By KAREN DEMASTERS, Financial Advisor
Donald Trump may be pushing some wealthy people like him out of the United States.
One indication of some U.S. residents’ desire to flee a Trump presidency was that, as the election results rolled in Tuesday and Wednesday, the Canadian immigration website crashed because of the number of inquiries. But hopping over the border is not the only alternative for the wealthy, according to Eric Major, CEO of the global citizenship advisory firm Henley & Partners, which has offices worldwide. In recent years, many countries have developed programs that provide paths to citizenship through investment.
“The United States is divided and there are a lot of dissatisfied people considering leaving,” says Nuri Katz, founder and president of Apex Capital Partners, a wealth advisory firm with offices worldwide that specializes in relocations for the wealthy.. “But right now it is just people panicking; it is not a serious desire to relocate. It is not easy to sell your house and pack up the children and move. And there is stiff competition to move to Canada. Their immigration quota is already filled without adding those reacting to the election.”
But wealthy people have options that the middle class does not necessarily share. “We are going to see some wealthy people who are afraid of what a Trump presidency will do to the economy, to the markets and to the national debt. They are going to be looking at asset protection”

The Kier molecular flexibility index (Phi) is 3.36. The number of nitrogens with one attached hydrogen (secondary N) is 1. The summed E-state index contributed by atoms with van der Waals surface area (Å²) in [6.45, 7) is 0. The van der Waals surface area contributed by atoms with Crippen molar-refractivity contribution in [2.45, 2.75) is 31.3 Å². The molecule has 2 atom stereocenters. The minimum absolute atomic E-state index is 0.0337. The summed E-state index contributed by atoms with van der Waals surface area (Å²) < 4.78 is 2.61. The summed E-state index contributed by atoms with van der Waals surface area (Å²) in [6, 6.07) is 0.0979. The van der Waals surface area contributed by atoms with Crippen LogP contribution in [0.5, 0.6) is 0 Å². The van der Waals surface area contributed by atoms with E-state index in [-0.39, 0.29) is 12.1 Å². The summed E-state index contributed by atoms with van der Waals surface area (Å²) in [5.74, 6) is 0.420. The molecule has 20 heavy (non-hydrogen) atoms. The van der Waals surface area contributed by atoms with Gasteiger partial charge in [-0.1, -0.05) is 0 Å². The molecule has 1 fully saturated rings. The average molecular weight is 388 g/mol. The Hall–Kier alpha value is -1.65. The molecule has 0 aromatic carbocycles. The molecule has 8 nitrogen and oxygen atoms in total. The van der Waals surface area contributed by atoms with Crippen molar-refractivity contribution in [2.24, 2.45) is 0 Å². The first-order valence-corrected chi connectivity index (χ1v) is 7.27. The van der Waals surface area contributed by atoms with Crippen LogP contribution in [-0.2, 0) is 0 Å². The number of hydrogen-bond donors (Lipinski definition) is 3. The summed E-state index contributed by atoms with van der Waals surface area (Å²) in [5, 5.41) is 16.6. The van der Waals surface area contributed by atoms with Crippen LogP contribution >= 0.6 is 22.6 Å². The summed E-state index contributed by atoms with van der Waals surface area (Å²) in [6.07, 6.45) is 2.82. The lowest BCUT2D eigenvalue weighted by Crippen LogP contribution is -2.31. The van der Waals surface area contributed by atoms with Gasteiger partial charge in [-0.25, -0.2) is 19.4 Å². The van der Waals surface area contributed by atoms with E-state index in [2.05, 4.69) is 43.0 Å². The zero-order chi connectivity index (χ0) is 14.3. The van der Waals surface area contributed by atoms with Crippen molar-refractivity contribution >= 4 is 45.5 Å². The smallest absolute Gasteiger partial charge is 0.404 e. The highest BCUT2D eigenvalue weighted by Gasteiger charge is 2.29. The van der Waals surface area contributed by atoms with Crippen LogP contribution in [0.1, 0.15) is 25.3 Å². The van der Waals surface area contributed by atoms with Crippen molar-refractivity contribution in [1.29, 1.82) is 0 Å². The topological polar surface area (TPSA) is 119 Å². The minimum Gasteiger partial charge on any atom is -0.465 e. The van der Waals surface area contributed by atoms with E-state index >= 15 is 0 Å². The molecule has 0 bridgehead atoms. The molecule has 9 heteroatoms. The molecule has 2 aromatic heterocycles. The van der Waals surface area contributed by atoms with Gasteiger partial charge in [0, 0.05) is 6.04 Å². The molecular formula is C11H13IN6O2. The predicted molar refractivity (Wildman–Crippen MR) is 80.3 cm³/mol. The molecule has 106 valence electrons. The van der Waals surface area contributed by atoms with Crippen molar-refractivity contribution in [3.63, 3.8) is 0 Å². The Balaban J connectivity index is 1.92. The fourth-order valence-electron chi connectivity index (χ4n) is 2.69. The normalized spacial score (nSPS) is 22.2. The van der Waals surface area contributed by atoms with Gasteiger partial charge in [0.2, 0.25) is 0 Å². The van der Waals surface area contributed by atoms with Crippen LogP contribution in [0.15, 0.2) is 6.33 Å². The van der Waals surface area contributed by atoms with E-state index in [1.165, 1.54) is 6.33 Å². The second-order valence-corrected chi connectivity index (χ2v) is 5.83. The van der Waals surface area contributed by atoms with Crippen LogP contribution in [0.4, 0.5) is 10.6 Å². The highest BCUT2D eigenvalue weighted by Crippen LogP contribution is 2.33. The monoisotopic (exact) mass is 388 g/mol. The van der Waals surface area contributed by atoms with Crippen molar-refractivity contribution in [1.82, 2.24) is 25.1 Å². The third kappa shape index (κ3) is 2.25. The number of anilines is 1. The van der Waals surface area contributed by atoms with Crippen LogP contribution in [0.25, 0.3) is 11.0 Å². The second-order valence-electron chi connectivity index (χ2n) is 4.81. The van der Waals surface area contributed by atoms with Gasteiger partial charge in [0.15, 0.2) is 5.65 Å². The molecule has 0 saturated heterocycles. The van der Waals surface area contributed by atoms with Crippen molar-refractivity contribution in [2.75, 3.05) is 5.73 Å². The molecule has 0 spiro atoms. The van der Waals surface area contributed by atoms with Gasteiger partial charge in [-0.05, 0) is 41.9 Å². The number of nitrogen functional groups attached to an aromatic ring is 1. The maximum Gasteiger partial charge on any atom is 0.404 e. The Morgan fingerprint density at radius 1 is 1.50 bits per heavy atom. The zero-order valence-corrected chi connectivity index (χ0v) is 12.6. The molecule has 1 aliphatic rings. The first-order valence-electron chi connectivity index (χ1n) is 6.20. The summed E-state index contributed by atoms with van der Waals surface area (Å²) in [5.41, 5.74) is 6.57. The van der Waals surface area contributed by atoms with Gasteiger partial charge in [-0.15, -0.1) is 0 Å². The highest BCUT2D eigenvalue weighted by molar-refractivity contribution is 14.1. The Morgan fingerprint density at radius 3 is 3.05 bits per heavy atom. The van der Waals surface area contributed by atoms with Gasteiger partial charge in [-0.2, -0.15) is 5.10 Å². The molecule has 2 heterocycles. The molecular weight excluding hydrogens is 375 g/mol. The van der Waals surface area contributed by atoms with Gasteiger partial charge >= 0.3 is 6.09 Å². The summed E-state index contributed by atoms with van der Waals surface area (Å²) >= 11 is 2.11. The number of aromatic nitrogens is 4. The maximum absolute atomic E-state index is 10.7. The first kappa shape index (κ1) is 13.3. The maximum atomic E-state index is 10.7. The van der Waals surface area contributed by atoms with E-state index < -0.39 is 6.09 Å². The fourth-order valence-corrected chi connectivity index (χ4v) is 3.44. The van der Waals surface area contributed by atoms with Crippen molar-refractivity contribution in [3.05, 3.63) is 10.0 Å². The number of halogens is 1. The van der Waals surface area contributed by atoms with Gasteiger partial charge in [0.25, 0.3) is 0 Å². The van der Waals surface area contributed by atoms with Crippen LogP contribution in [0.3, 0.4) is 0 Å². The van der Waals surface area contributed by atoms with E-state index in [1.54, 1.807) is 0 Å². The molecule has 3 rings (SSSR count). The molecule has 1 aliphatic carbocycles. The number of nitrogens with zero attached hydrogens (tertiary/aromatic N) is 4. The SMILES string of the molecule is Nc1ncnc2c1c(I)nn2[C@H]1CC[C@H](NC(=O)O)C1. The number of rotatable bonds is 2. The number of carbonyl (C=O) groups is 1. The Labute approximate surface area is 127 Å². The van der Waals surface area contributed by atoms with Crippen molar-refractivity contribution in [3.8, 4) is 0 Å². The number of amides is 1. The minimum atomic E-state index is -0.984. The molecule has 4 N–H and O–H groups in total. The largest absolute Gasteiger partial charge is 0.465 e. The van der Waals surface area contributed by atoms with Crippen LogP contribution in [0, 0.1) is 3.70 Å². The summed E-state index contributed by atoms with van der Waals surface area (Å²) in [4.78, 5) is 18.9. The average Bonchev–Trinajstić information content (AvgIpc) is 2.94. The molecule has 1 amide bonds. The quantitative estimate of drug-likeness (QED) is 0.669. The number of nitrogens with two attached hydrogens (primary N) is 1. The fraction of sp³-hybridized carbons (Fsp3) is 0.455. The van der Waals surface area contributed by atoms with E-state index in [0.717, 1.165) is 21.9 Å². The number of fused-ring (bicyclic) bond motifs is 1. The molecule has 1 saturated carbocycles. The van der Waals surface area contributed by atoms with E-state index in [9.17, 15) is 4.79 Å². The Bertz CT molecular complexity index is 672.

Speaking from the 10th Global Residence and Citizenship Conference in London, Major says the firm saw a spike in interest among Americans looking for alternative citizenships and residences when George W. Bush was running for re-election in 2004.
“We are seeing a comparable trend emerging now among wealthy Americans who wonder what the next four years will hold,” Katz says. At the same time, “governments are recognizing the significant benefits of attracting global citizens who can make an exceptional contribution to their own economic development and advancement.”
For instance, “both the relatively new Malta and Cyprus citizenship programs give successful applicants the right to live and work in 32 European countries, including the 28 EU member states, Switzerland, Norway, Iceland, and Luxembourg. The investment amount is reasonable given the privileges granted, and the application process is quite efficient. There are also numerous prestige residence programs in Europe, including the U.K., Switzerland, Belgium and Austria, and the Investment Migration Program in Canada,” says Katz.
Malta’s Individual Investor Programme was recently ranked as the top citizen-by-investment program in the Global Citizenship Program Index 2016. The program considers a broad range of factors such as immigration law, taxes and quality of living, as well as transparency, risk and compliance issues.
The programs in each country have different investment requirements.